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Digital exclusion

Digital exclusion (the inability to access online products or services or to use simple forms of digital technology (such as smart phones and tablets)) can contribute to loneliness and social isolation as well as making it difficult to access information and services and secure employment.[1]  In 2014, the government estimated that the number of people who have never been online is decreasing at three per cent a year, but the proportion of people who do not have basic digital capabilities has only been decreasing at about one per cent of the adult population per year.[2]

In 2018:

  • 90 per cent of adults in the UK were recent internet users, up from 89 per cent in 2017. 
  • 8.4 per cent of adults had never used the internet in 2018, down from 9.2 per cent in 2017. 
  • Virtually all adults aged 16 to 34 years were recent internet users (99 per cent) in 2018, compared with 44 per cent of adults aged 75 years and over.
  • 20 per cent of disabled adults had never used the internet in 2018, down from 22 per cent in 2017.[3]

In 2017 The Tech Partnership used a range of indicators to produce a 'heatmap' in which Herefordshire was rated ‘high’ for likelihood of overall digital exclusion.[4

One measure of digital exclusion comes from the Labour Force survey, which estimates that in the first quarter of 2018, 93 per cent of people aged 16 and over in Herefordshire had used the internet in the last three months; not significantly different from the UK as a whole, or the West Midlands region.  Since 2012 this figure has risen from 73 per cent.[5]  

More research is needed to identify digitally excluded households to support those who wish to learn digital skills, and to assess the impact of digital exclusion on access to services.

It is forecast that 90 per cent of all jobs will soon require some form of digital capability and the UK faces a major shortage of digital skills at all levels.  Common causes of digital exclusion are:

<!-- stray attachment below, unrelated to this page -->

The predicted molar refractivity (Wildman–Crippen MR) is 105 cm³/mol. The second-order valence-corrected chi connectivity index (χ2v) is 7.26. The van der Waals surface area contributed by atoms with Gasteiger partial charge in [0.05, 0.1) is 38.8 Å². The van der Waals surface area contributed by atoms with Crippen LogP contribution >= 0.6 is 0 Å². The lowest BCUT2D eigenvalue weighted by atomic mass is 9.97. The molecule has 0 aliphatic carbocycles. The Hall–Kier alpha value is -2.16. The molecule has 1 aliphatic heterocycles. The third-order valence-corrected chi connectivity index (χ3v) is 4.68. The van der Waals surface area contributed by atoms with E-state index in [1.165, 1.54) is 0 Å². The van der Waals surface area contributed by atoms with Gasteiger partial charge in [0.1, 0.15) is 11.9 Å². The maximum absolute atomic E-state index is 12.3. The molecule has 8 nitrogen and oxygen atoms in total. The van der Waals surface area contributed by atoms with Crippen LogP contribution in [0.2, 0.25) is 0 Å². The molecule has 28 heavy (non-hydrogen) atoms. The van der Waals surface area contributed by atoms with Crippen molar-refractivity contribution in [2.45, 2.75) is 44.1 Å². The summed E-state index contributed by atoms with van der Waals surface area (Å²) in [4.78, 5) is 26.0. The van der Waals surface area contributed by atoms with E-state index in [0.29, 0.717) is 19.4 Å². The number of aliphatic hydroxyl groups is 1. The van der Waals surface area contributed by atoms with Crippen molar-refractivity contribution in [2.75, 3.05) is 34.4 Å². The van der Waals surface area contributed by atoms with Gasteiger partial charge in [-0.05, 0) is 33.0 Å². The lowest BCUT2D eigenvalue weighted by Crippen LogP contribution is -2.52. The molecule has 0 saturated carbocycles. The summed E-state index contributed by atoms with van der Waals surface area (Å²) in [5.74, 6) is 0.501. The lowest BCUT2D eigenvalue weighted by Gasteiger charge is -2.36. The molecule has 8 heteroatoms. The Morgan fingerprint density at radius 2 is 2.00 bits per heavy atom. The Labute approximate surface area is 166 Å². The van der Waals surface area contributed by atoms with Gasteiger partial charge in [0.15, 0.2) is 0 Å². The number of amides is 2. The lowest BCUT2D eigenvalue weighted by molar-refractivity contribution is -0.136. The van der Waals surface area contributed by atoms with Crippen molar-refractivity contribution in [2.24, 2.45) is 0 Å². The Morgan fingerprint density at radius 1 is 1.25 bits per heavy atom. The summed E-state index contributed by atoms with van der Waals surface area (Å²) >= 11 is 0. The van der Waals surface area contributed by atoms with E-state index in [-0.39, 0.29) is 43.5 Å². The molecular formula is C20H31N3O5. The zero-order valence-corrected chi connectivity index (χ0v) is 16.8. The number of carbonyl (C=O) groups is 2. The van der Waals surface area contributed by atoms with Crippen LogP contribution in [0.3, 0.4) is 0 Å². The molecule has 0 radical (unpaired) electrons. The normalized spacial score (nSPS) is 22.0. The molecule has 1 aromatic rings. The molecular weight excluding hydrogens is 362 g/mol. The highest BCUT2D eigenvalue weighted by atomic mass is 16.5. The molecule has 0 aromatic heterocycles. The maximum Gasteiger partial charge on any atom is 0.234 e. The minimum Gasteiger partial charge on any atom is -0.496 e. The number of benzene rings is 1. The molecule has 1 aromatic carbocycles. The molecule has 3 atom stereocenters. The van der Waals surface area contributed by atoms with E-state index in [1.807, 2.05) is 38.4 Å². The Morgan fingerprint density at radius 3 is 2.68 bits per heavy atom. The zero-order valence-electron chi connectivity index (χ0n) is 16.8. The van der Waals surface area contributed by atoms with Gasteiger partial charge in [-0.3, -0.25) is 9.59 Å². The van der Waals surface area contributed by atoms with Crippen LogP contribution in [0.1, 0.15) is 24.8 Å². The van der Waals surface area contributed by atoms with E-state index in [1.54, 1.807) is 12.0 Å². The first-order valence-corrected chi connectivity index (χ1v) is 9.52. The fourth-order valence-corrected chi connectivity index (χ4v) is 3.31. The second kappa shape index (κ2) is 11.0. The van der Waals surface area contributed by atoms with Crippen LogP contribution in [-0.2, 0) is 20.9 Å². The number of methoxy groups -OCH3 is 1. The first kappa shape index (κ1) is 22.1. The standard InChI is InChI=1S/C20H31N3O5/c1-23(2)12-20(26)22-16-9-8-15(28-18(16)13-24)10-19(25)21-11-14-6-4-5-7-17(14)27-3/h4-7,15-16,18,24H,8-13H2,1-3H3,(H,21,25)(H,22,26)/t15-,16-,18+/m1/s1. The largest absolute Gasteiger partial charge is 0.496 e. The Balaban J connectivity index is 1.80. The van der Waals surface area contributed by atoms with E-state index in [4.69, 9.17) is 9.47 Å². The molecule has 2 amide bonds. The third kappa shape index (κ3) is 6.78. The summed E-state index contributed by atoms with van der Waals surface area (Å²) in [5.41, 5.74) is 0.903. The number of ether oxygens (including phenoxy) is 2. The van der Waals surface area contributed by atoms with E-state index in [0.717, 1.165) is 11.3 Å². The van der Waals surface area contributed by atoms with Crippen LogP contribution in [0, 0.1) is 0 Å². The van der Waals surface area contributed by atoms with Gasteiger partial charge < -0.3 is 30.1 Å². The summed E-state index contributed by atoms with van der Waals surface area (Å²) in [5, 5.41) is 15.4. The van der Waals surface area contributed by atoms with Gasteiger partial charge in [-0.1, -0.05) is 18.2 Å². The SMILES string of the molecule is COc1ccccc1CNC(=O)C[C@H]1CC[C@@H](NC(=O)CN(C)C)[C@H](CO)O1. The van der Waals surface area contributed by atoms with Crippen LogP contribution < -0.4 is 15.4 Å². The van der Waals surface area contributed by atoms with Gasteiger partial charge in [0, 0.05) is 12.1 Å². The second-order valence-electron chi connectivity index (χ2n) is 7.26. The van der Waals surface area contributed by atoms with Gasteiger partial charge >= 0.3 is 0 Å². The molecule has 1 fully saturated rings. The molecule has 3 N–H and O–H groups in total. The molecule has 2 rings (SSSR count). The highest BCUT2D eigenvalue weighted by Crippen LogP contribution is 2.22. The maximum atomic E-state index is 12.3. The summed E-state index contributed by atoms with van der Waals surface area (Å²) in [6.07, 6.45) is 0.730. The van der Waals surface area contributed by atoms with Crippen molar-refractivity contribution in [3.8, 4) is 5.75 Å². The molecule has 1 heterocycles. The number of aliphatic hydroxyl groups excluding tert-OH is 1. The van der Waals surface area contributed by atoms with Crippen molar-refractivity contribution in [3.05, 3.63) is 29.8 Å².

• Skills and the confidence to use them.
  • Access to infrastructure, fast broadband and local amenities.
  • Cost including devices, broadband subscription or monthly fees for mobile data.
  • Motivation and the personal aspiration that makes gaining digital skills relevant and important.[6]

In Herefordshire, Fastershire is undertaking a variety of digital inclusion activities through the Faster Communities initiative.  This offers:

  • 'Introduction to the Internet’ training for organisations, groups and clubs at community venues to help increase digital skills and build confidence to go online.
  • Grant funding to support community groups, parish councils and other not-for-profit organisations to run projects to raise awareness of the benefits of using the internet and help people develop the skills to use it effectively.
  • Signposting to beginners’ IT/computer training provided by local organisations.
  • Bespoke support to parish councils to help them use digital to become more active and engaged with their local communities.
  • Bespoke training for care providers (nursing and residential care homes, and domiciliary/home care providers) on using social media to connect with their local communities and support marketing and recruitment.  

In July 2018 similar training was provided for voluntary/charity sector organisations in partnership with HVOSS.




[1] The role of digital exclusion in social exclusion, Martin, C., Hope, S. and Zubairi, S., Ipsos MORI Scotland, 2016.  Available at:

[2] Government Digital Inclusion Strategy, Cabinet Office, 2014.  Available at:

[3] Statistical Bulletin:  Internet Users, Office for National Statistics (ONS), 2018.  Available at:


[5] Internet Users, ONS, 2018.  Available at:

[6] Digital exclusion. The Tech Partnership, Available at:



Last updated: Tuesday, August 28, 2018